For the FEI there’s a distinct difference between “low, deep, and round” (LDR) and hyperflexion. In LDR a horse brings his head behind the vertical naturally, or his rider encourages him into this position without using force, for a short period. In hyperflexion, however, a rider forces the horse behind the vertical with aggressive techniques, for longer periods.
Researchers have shown certain benefits to this LDR position—namely that it increases the range of motion in the back and legs, allowing for freer, even more exaggerated movements. They say this can lead to improved performance—but also to increased injury risk and welfare issues, especially if the position is prolonged.
TACK As far as tack is concerned, it must be “designed and fitted to avoid the risk of pain or injury.”
The use of nosebands—in particular, tight nosebands—came under International Society for Equitation Science scrutiny in 2012.
“Tight nosebands can deny the horse at least four normal oral behaviors, push the insides of the cheeks against the molar teeth, constrict blood vessels, and can be painful. They can even cause permanent damage to the nasal tissues. What’s more, they prevent horses from opening their mouths, which is one way horses express discomfort.” Dr. Paul McGreevy.
Yet nosebands are required tack in FEI dressage competitions. Even so, dressage rules state they “may never be as tightly fixed so as to harm the horse.”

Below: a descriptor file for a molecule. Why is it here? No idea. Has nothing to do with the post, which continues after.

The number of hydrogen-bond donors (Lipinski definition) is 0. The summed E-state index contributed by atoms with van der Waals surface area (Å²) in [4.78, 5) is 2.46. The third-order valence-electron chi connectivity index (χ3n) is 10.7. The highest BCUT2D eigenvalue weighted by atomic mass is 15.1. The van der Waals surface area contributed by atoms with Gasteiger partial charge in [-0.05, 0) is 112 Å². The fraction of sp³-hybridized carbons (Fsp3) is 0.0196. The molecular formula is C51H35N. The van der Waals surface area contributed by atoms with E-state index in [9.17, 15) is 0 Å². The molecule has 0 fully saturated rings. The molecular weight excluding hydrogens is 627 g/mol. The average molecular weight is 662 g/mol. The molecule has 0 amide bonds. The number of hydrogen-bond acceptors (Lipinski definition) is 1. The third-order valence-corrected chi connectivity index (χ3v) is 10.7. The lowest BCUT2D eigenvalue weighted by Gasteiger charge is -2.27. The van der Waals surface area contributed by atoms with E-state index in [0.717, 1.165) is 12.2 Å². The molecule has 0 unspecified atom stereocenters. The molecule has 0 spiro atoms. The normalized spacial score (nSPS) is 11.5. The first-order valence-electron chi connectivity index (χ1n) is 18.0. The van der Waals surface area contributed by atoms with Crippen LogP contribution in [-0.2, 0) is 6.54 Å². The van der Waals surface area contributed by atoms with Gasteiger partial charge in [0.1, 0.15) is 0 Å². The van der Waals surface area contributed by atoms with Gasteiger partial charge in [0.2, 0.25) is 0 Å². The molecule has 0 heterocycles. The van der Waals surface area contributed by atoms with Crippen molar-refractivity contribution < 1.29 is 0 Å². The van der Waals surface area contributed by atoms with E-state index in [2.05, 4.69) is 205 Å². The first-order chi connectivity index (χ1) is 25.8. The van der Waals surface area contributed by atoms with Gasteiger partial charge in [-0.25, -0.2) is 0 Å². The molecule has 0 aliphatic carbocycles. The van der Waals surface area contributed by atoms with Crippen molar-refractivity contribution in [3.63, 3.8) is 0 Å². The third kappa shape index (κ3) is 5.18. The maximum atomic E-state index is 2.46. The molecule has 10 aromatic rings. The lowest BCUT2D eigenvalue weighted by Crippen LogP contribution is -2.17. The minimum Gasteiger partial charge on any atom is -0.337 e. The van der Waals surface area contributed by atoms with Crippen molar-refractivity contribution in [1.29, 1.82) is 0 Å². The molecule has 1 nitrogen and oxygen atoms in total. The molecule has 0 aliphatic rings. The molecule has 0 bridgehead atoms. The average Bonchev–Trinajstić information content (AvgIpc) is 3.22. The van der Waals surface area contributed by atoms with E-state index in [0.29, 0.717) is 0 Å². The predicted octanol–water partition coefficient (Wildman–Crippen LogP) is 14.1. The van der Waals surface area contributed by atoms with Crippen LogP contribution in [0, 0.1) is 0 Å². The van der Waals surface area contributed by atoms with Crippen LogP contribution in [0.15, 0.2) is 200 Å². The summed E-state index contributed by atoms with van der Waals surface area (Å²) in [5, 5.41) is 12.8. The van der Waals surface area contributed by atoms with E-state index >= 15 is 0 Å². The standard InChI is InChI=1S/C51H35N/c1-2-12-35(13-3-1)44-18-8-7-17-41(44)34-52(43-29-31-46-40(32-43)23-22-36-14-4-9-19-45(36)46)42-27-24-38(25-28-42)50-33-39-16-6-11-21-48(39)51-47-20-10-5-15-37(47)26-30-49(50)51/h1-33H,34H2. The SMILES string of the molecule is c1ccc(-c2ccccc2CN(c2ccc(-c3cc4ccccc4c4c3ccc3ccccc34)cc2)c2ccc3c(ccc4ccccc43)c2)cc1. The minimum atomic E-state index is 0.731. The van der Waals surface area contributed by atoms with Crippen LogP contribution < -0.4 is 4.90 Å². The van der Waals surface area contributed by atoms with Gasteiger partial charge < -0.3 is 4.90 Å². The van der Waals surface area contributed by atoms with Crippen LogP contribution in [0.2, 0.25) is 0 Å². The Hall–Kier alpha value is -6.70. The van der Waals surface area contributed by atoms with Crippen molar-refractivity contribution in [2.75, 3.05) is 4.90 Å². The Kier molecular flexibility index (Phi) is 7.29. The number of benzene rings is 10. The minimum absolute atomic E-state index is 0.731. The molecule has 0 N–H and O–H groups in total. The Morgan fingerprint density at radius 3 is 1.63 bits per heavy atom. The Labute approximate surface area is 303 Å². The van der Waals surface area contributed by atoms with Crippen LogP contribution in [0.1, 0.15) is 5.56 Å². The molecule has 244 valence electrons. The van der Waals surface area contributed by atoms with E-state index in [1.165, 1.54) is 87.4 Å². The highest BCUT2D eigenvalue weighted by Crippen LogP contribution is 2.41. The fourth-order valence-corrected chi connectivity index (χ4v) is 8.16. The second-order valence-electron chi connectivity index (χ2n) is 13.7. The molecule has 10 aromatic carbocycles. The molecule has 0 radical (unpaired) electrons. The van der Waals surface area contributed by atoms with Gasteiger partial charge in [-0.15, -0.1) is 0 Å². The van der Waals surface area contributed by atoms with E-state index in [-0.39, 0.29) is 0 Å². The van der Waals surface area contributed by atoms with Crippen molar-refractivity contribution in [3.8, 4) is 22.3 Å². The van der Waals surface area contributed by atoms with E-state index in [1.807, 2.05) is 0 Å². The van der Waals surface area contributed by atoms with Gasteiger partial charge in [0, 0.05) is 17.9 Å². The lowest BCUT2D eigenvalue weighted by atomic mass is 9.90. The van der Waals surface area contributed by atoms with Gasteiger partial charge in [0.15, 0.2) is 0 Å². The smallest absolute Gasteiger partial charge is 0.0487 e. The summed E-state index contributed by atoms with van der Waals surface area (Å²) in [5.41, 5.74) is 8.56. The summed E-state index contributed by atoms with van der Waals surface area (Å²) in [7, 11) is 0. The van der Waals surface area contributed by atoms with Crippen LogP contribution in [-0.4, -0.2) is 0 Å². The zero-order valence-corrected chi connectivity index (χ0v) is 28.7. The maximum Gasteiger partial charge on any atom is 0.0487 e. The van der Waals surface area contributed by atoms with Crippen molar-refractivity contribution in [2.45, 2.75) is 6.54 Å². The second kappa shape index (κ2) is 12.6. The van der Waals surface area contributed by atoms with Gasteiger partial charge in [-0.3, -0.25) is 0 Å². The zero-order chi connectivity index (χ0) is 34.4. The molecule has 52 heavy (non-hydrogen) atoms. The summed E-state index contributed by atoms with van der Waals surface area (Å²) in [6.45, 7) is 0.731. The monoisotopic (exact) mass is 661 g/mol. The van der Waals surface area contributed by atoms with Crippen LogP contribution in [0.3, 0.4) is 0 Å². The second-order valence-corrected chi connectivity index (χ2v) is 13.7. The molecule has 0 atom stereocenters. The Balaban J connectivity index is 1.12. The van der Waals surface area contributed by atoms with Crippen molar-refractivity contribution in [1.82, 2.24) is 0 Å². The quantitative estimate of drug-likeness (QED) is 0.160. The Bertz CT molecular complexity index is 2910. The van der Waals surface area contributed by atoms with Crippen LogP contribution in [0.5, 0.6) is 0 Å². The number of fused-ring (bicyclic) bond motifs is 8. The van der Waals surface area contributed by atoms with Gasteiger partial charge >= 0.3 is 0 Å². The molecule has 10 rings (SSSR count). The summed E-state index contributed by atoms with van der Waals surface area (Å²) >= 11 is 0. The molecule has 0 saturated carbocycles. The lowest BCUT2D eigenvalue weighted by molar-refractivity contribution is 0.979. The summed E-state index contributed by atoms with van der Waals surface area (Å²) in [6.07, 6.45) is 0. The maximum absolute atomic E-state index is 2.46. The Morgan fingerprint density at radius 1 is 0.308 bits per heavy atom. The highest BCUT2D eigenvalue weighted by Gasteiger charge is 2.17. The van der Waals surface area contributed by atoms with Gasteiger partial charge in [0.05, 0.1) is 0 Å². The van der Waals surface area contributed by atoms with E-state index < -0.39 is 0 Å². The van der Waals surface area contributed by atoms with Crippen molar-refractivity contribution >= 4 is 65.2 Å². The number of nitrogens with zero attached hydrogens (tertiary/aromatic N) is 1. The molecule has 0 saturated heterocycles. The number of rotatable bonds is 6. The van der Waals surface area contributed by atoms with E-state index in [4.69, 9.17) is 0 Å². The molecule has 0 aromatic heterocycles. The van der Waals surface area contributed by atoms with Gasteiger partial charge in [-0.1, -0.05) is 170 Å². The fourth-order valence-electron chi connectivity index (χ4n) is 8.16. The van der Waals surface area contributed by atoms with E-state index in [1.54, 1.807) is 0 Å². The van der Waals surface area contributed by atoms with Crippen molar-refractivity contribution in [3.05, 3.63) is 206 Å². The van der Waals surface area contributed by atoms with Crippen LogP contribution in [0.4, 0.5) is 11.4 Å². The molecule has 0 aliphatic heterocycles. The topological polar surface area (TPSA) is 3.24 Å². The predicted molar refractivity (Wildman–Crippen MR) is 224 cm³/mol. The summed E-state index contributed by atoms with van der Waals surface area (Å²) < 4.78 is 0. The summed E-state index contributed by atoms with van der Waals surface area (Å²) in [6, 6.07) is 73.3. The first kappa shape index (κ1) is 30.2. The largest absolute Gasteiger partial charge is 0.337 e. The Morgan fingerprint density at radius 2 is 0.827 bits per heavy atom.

“We consistently review our rules on tack and saddlery to ensure they are fit for purpose, and new research is factored into that review,” he says. “FEI stewards officiating at FEI events and the Olympic and Paralympic Games check all the saddlery, including nosebands and bits, of every horse competing to ensure that the rules are followed.” FEI veterinary director Göran Akerström.
THE PUBLIC: horse sport’s “social licence to operate”.
The way FEI horses are managed can affect how the entire world views equestrian sports.
“Horse sport operates with a social license from the public for horse sport to take place, and you need to build that trust and that transparency with the public to enable that virtual ‘license’ to be approved,” Roly Owers, MRCVS, CEO of World Horse Welfare
“It’s like when you see blood on a horse. What does that mean? In many cases, it’s not harming the horse. But it sure looks bad to the public. So even if it’s just a nick, the horse is there foaming in the mouth, and it looks horrible. Is the welfare of the horse compromised? Probably not. But you still have to make that decision to defend the sport.” FEI head veterinarian for the U.S. Kent Allen
High-level sport horses must live up to the FEI image of the “happy athlete.” The FEI oversees these animals’ welfare through a rigorous system of rules, verification, and enforcement. And while it still has to jump through the hoops of committee meetings to ensure fair play for all members worldwide, it keeps close ties with researchers to ensure it’s fulfilling its position as role model for riders of all levels, disciplines, and nationalities.